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A Mountain Woman Elia W. Peattie

The Three Johns

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"You'll get on if we have anything to do with it," he cried, suppressing an oath with difficulty, just from pure emotion.

And he told her about the three Johns' ranch, and found it was only three miles distant, and that both were on the same road; only her cabin, having been put up during the past week, had of course been unknown to him. So it ended in a sort of compact that they were to help each other in such ways as they could. Meanwhile the fire got genial, and the coffee filled the cabin with its comfortable scent, and all of them ate together quite merrily, Henderson cutting up the ham for the youngsters; and he told how he chanced to come out; and she entertained him with stories of what she thought at first when she was brought a bride to Hamilton, the adjacent village, and convulsed him with stories of the people, whom she saw with humorous eyes.

Henderson marvelled how she could in those few minutes have rescued the cabin from the desolation in which the storm had plunged it. Out of the window he could see the stricken grasses dripping cold moisture, and the sky still angrily plunging forward like a disturbed sea. Not a tree or a house broke the view. The desolation of it swept over him as it never had before. But within the little ones were chattering to themselves in odd baby dialect, and the mother was laughing with them.

"Women aren't always useless," she said, at parting; "and you tell your chums that when they get hungry for a slice of homemade bread they can get it here. And the next time they go by, I want them to stop in and look at the children. It'll do them good. They may think they won't enjoy themselves, but they will."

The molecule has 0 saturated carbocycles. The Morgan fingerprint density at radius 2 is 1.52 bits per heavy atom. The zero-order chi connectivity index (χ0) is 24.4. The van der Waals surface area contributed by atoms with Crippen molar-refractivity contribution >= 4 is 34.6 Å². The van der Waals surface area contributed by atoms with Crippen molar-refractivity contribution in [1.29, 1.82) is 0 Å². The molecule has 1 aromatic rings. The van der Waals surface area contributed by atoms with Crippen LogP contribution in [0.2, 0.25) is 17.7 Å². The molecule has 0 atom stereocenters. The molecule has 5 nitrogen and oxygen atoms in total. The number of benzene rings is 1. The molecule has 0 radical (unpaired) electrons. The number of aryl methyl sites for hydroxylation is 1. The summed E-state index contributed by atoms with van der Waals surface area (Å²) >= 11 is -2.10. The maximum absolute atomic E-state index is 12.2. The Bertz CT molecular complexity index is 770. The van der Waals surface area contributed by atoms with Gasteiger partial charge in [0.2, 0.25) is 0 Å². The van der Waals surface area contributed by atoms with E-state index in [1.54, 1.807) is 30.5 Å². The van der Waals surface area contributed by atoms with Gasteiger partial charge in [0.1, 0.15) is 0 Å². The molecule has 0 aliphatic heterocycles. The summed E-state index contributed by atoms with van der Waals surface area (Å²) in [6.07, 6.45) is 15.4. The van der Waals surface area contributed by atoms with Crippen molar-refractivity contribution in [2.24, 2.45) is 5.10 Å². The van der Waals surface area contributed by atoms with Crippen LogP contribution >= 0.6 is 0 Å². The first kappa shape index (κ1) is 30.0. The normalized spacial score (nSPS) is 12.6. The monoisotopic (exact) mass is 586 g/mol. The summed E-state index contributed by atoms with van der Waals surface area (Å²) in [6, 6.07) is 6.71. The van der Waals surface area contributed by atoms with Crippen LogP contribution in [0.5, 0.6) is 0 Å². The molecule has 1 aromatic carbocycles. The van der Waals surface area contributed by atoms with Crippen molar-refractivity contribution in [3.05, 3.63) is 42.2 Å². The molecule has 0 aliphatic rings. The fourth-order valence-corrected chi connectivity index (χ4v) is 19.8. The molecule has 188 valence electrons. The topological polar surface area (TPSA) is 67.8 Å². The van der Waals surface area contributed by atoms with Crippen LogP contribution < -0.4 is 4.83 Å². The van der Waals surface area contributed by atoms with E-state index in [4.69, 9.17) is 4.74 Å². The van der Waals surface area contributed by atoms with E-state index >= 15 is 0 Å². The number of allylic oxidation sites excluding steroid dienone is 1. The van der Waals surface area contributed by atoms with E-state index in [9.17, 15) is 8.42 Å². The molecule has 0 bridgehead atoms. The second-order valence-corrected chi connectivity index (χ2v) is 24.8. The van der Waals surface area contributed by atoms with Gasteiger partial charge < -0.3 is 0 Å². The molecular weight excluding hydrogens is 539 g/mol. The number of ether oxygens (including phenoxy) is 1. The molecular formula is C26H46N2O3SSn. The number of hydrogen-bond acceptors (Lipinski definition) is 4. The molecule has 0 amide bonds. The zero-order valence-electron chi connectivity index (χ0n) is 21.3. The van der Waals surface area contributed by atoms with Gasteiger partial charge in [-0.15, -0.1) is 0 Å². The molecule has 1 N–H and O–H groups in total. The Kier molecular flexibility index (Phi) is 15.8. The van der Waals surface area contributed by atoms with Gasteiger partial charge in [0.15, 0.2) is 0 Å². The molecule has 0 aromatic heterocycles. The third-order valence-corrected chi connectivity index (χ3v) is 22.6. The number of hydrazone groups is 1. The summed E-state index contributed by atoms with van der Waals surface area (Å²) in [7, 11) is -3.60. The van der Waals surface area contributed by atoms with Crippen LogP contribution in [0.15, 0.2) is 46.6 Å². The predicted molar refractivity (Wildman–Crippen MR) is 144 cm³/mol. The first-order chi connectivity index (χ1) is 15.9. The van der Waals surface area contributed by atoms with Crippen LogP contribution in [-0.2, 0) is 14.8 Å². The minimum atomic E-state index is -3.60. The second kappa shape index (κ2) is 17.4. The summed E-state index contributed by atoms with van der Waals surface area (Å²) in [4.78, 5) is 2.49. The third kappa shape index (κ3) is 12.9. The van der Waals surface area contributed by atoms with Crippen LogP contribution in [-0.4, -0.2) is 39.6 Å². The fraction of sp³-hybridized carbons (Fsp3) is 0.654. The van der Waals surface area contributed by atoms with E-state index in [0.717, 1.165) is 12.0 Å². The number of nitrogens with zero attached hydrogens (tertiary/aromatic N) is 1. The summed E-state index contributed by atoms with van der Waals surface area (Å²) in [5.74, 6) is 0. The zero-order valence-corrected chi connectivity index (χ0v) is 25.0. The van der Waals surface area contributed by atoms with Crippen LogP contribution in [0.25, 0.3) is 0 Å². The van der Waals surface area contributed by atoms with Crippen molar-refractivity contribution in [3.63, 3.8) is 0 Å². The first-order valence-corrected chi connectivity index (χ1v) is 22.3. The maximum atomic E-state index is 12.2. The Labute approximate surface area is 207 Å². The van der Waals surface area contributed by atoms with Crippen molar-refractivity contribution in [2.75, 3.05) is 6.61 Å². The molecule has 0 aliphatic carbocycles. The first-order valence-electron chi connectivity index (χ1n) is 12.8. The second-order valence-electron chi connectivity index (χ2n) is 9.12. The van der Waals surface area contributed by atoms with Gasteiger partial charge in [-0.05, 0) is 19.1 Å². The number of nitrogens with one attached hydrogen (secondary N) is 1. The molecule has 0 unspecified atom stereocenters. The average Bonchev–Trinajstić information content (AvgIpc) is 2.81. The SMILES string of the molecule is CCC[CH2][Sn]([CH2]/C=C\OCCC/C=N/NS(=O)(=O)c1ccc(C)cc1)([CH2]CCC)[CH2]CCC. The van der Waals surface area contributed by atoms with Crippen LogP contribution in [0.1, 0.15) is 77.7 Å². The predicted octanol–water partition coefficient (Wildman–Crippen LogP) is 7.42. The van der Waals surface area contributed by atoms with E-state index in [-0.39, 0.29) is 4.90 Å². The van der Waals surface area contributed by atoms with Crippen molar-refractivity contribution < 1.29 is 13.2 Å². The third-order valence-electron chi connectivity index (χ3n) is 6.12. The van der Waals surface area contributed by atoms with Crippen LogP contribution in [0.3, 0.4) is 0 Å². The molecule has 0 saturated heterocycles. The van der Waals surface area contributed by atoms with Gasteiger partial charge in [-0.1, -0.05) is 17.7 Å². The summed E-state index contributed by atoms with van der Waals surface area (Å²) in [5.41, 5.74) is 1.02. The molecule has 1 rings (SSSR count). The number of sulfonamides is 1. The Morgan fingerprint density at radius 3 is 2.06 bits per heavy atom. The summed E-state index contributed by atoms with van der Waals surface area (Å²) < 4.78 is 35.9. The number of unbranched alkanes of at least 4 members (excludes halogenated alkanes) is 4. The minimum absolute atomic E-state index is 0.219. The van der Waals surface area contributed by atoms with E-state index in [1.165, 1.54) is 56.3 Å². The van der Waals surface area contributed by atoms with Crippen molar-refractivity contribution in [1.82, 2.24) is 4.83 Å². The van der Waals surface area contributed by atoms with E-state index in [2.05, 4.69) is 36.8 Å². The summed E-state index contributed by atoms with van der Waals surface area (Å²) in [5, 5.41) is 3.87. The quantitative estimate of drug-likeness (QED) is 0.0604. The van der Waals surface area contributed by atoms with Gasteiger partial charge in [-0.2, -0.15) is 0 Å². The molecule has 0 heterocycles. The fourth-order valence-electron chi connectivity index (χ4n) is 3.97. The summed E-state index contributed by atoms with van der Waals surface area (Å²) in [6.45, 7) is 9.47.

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"Oh, I'll answer for that!" cried he, shaking hands with her. "I'll tell them we have just the right sort of a neighbor."

"Thank you," said she, heartily. "And you may tell them that her name is Catherine Ford."

Once at home, he told his story.

"H'm!" said Gillispie, "I guess I'll have to go to town myself to-morrow."

Henderson looked at him blackly. "She's a woman alone, Gillispie," said he, severely, "trying to make her way with handicaps -- "

"Shet up, can't ye, ye darned fool?" roared Gillispie. "What do yeh take me fur?"

Waite was putting on his rubber coat preparatory to going out for his night with the cattle. "Guess you're makin' a mistake, my boy," he said, gently. "There ain't no danger of any woman bein' treated rude in these parts."

"I know it, by Jove!" cried Henderson, in quick contriteness.

"All right," grunted Gillispie, in tacit acceptance of this apology. "I guess you thought you was in civilized parts."

Two days after this Waite came in late to his supper. "Well, I seen her," he announced.

"Oh! did you?" cried Henderson, knowing perfectly well whom he meant. "What was she doing?"

"Killin' snakes, b'gosh! She says th' baby's crazy fur um, an' so she takes aroun' a hoe on her shoulder wherever she goes, an' when she sees a snake, she has it out with 'im then an' there. I says to 'er, 'Yer don't expec' t' git all th' snakes outen this here country, d' yeh?' 'Well,' she says, 'I'm as good a man as St. Patrick any day.' She is a jolly one, Henderson. She tuk me in an' showed me th' kids, and give me a loaf of gingerbread to bring home. Here it is; see?"

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A Mountain Woman
Elia W. Peattie

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